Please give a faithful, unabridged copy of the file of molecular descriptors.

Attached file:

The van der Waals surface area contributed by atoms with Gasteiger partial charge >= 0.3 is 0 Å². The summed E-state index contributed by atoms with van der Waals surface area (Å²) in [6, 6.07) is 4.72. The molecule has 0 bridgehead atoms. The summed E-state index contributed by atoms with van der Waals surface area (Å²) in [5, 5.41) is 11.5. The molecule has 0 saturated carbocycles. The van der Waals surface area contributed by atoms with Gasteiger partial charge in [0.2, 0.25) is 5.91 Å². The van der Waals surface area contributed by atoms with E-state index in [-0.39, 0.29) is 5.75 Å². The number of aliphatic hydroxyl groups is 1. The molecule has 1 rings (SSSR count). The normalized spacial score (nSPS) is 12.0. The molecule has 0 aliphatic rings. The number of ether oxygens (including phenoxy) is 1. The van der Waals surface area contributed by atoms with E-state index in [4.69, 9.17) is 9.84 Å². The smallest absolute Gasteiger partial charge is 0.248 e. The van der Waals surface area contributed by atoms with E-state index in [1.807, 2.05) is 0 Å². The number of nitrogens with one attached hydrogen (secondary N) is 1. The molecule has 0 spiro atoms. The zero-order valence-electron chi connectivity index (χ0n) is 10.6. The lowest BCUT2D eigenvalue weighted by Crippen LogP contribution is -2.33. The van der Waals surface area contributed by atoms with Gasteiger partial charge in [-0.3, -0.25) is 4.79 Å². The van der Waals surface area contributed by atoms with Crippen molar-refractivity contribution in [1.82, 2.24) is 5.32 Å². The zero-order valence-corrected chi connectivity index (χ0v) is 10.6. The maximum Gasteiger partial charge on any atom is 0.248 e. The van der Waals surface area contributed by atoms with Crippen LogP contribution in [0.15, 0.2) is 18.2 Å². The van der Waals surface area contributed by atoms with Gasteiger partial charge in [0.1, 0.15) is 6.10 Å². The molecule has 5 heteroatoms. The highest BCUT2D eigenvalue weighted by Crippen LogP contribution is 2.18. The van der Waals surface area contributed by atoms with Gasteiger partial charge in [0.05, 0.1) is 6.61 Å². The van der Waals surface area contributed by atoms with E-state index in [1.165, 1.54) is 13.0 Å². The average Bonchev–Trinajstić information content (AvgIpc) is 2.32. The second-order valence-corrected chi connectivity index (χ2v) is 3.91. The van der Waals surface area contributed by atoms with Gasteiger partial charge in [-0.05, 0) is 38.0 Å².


The van der Waals surface area contributed by atoms with Gasteiger partial charge >= 0.3 is 0 Å². The summed E-state index contributed by atoms with van der Waals surface area (Å²) in [6, 6.07) is 4.72. The molecule has 0 bridgehead atoms. The summed E-state index contributed by atoms with van der Waals surface area (Å²) in [5, 5.41) is 11.5. The molecule has 0 saturated carbocycles. The van der Waals surface area contributed by atoms with Gasteiger partial charge in [0.2, 0.25) is 5.91 Å². The van der Waals surface area contributed by atoms with E-state index in [-0.39, 0.29) is 5.75 Å². The number of aliphatic hydroxyl groups is 1. The molecule has 1 rings (SSSR count). The normalized spacial score (nSPS) is 12.0. The molecule has 0 aliphatic rings. The number of ether oxygens (including phenoxy) is 1. The van der Waals surface area contributed by atoms with E-state index in [4.69, 9.17) is 9.84 Å². The smallest absolute Gasteiger partial charge is 0.248 e. The van der Waals surface area contributed by atoms with E-state index in [1.807, 2.05) is 0 Å². The number of nitrogens with one attached hydrogen (secondary N) is 1. The molecule has 0 spiro atoms. The zero-order valence-electron chi connectivity index (χ0n) is 10.6. The lowest BCUT2D eigenvalue weighted by Crippen LogP contribution is -2.33. The van der Waals surface area contributed by atoms with Gasteiger partial charge in [-0.3, -0.25) is 4.79 Å². The van der Waals surface area contributed by atoms with Crippen molar-refractivity contribution in [1.82, 2.24) is 5.32 Å². The zero-order valence-corrected chi connectivity index (χ0v) is 10.6. The maximum Gasteiger partial charge on any atom is 0.248 e. The van der Waals surface area contributed by atoms with Crippen LogP contribution in [0.15, 0.2) is 18.2 Å². The van der Waals surface area contributed by atoms with Gasteiger partial charge in [0.1, 0.15) is 6.10 Å². The molecule has 5 heteroatoms. The highest BCUT2D eigenvalue weighted by Crippen LogP contribution is 2.18. The van der Waals surface area contributed by atoms with Gasteiger partial charge in [0.05, 0.1) is 6.61 Å². The van der Waals surface area contributed by atoms with E-state index in [1.165, 1.54) is 13.0 Å². The average Bonchev–Trinajstić information content (AvgIpc) is 2.32. The second-order valence-corrected chi connectivity index (χ2v) is 3.91. The van der Waals surface area contributed by atoms with Gasteiger partial charge in [-0.05, 0) is 38.0 Å².